you know, a really strong team. I think we had 4 serverless, we had 4 heroes and a really, really strong group of people. We spent a huge amount of time speaking to engineers, coaching people through lots of kind of engineering excellence kind of reviews.
And I was like a broken record. People would say, I've written this great thing, yada, yada yada, and say, well, what's the business KPI? Or where's the value? Or how much does it cost? Just bring in a subtle commercial question to okay, love the fact that partner's really cool. That's brilliant. But what problem is that solving. For who?
And then if you say, well, yeah, it's a really complicated will, could you not just use step functions for that? I think so, but I really like this language. Okay. That's good. But so bringing it back to, and I think it's really powerful for engineers coming out of college, they have those technical leadership role models that will ask them the right questions.
I think that they will have that technical leadership, as you know, grilling the engineer, you have to do this casting them out, you know, putting them on there, putting people on their kind of back feet. That's, that's completely broken for the modern way of work. You want someone who has been done this before. Who's got some experience who can maybe point out, well, you know, why did you do that? It's more of a coaching conversation to help people learn in a safe environment. So I think that's really important to kind of bring people new into the industry. And that way of your role is to engineer solutions for your, for your business partners.
And that's where I think serverless really comes into its own because you can do that quickly and you can be laser focused on that.Jeremy:
And I love that phrase you know, sort of taking people from programmers to engineers or transforming them into engineers, because I think of it now as like, you almost don't want to hire programmers, you want to hire cloud architects, right? Because you have to think all the way through. And I think about how much code I write now, even when I'm building an application, I'm like did I really only write like, you know, a hundred lines of code? And that does, you know, and then I plug into, you know, then I write either, you know, 10,000 lines of cloud formation, or I use it in a framework, but essentially, you know, all that cloud formation or whatever framework I use to transform it into cloud formation, essentially, that does 90% of the work that I normally would have had to do in the past. And one of the things you mentioned, in the article is this idea of cognitive burden, right? And that idea of sort of thinking through all the way from, you know, what is it that I'm trying to experience or what am I trying to accomplish? You mentioned this idea of what's the business value there and putting all that in.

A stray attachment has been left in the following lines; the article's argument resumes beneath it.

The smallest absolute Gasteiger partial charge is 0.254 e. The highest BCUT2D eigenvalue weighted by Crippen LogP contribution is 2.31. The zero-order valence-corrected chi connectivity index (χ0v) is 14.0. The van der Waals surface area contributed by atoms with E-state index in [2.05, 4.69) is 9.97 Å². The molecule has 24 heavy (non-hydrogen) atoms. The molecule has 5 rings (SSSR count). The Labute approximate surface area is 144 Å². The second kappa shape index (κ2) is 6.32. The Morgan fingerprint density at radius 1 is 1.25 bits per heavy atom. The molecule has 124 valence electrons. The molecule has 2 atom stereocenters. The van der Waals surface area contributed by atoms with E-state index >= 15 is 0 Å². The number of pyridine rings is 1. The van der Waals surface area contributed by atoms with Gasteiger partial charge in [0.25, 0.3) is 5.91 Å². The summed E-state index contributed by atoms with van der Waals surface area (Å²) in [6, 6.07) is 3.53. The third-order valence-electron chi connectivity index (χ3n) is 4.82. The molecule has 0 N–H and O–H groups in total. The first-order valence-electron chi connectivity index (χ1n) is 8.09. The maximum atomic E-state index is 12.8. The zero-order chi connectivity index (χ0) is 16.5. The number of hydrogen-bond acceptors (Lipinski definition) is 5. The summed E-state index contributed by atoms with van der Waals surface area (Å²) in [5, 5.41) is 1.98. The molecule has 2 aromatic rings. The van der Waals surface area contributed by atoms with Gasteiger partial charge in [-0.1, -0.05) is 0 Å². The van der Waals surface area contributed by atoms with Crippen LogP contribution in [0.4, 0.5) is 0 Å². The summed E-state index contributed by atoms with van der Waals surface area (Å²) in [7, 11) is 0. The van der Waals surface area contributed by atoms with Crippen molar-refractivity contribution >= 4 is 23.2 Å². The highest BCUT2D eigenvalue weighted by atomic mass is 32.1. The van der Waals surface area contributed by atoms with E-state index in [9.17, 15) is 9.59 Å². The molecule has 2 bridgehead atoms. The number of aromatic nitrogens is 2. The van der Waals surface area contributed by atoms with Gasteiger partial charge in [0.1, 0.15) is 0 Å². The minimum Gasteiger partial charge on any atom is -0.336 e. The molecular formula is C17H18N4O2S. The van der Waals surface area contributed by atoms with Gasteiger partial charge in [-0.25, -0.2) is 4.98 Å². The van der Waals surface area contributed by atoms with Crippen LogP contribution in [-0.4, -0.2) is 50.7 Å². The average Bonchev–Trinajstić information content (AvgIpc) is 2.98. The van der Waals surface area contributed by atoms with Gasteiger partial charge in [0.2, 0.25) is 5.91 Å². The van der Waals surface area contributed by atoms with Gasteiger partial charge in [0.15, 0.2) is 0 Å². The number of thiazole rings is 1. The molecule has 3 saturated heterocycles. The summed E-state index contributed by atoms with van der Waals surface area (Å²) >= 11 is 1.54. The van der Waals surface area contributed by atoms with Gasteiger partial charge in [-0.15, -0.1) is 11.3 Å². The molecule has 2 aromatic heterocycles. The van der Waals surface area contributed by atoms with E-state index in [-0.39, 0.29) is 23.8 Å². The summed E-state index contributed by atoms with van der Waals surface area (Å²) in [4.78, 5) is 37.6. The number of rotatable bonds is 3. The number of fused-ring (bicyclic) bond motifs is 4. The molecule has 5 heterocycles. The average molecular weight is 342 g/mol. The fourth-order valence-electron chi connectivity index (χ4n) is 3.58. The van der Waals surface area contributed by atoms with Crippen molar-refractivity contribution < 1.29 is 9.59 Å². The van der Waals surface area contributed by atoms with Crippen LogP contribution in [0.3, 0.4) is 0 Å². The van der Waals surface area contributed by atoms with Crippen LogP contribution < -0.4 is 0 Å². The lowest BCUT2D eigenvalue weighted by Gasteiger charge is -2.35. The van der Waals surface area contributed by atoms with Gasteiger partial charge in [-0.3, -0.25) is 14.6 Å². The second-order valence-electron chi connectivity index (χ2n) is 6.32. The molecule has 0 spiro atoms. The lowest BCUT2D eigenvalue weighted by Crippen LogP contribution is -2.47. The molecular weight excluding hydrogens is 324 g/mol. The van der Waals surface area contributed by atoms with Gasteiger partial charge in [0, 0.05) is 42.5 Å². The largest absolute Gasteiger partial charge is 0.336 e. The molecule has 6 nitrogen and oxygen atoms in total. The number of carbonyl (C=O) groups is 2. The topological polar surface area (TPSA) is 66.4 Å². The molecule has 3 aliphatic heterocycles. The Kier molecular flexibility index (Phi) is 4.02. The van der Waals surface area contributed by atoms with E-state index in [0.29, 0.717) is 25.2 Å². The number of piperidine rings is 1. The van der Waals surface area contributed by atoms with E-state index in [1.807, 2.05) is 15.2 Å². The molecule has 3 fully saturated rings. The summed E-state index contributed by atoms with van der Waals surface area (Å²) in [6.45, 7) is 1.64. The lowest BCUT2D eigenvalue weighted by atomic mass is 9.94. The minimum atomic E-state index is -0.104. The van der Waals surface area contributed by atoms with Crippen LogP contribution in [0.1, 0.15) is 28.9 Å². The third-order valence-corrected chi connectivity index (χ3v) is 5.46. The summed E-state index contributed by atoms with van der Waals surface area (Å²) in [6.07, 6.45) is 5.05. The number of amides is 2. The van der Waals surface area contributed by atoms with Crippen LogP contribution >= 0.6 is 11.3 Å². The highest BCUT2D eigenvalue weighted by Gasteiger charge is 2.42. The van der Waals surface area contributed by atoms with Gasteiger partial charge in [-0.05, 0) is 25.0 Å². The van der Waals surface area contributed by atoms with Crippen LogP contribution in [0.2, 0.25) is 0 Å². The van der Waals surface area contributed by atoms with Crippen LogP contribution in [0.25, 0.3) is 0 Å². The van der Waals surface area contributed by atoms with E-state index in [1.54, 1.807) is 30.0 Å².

I think a typical programmer has always been a problem-solver and always trying to solve those problems. But this is just, I don't want to say it's harder. I mean, cause I think it's more exciting. I think it's more interesting, like you said, you have more freedom, you can do more things. You've got more control. You have more control by giving up control, which is kind of crazy, but if you think about it that way. But I'm just curious, like, what are those extra bits of cognitive burden that we do put on developers that are moving into this sort of cloud architect space? Dave:
I think that's two funny stories about that. I always remember it. I was working on a stack a good few years ago and we, one of the engineering leaders was curious to why it was taking so long.
And I said, well, look at how we've designed the stack. There's many layers to the stack, and only 3 people who know the entire stack. And if you have a conversation with someone's engineers and you ask them the question, you can see the cognitive burn in their eyes, as they try and think through this huge call stack, it's just too complex. We haven't used like domain driven techniques to break this down. And they kind of, you know, as Dan North says, this doesn't fit into my head.
And I think with some of the cloud architectures, if you do break them up properly, things can fit in your head. You know? So I think there's, it's old architecture, that's decades old, but it's just the fact of break things down properly. And they will be simpler. You know, as, Brian Foote says, don't design a big ball of mud. That's not good for anyone, you know?
And then the second thing is around kind of programmers. I think programming is still important. It's still really important to be a good programmer. But I remember getting up in front of Liberty a few years ago and saying that the junior engineers were the best programmers in the company. I said the junior engineers were better programmers than the architects in my team.